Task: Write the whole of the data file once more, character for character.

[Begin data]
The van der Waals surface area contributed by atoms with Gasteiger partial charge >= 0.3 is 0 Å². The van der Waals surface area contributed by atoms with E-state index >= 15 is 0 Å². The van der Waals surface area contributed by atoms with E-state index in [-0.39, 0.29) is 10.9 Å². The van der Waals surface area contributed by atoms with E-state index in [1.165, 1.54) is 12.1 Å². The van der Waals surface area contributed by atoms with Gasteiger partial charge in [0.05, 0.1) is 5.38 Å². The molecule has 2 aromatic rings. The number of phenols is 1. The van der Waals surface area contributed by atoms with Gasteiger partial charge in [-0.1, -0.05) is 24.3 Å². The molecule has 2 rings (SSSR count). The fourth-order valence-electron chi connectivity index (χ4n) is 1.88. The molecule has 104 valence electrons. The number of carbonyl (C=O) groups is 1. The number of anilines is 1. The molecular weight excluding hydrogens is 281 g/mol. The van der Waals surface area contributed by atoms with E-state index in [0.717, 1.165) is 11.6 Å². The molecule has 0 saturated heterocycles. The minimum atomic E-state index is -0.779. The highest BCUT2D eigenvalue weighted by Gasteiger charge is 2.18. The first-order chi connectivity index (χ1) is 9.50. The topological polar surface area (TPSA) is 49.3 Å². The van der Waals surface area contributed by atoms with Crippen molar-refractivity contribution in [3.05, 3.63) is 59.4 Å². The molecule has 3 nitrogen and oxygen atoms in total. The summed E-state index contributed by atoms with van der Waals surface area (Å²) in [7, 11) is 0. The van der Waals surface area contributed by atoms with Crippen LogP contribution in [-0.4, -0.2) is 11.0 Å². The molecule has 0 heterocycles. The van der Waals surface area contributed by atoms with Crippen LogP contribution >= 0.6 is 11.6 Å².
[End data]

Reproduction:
The van der Waals surface area contributed by atoms with Gasteiger partial charge >= 0.3 is 0 Å². The van der Waals surface area contributed by atoms with E-state index >= 15 is 0 Å². The van der Waals surface area contributed by atoms with E-state index in [-0.39, 0.29) is 10.9 Å². The van der Waals surface area contributed by atoms with E-state index in [1.165, 1.54) is 12.1 Å². The van der Waals surface area contributed by atoms with Gasteiger partial charge in [0.05, 0.1) is 5.38 Å². The molecule has 2 aromatic rings. The number of phenols is 1. The van der Waals surface area contributed by atoms with Gasteiger partial charge in [-0.1, -0.05) is 24.3 Å². The molecule has 2 rings (SSSR count). The fourth-order valence-electron chi connectivity index (χ4n) is 1.88. The molecule has 104 valence electrons. The number of carbonyl (C=O) groups is 1. The number of anilines is 1. The molecular weight excluding hydrogens is 281 g/mol. The van der Waals surface area contributed by atoms with E-state index in [0.717, 1.165) is 11.6 Å². The molecule has 0 saturated heterocycles. The minimum atomic E-state index is -0.779. The highest BCUT2D eigenvalue weighted by Gasteiger charge is 2.18. The first-order chi connectivity index (χ1) is 9.50. The topological polar surface area (TPSA) is 49.3 Å². The van der Waals surface area contributed by atoms with Crippen molar-refractivity contribution in [3.05, 3.63) is 59.4 Å². The molecule has 3 nitrogen and oxygen atoms in total. The summed E-state index contributed by atoms with van der Waals surface area (Å²) in [7, 11) is 0. The van der Waals surface area contributed by atoms with Crippen LogP contribution in [-0.4, -0.2) is 11.0 Å². The molecule has 0 heterocycles. The van der Waals surface area contributed by atoms with Crippen LogP contribution >= 0.6 is 11.6 Å².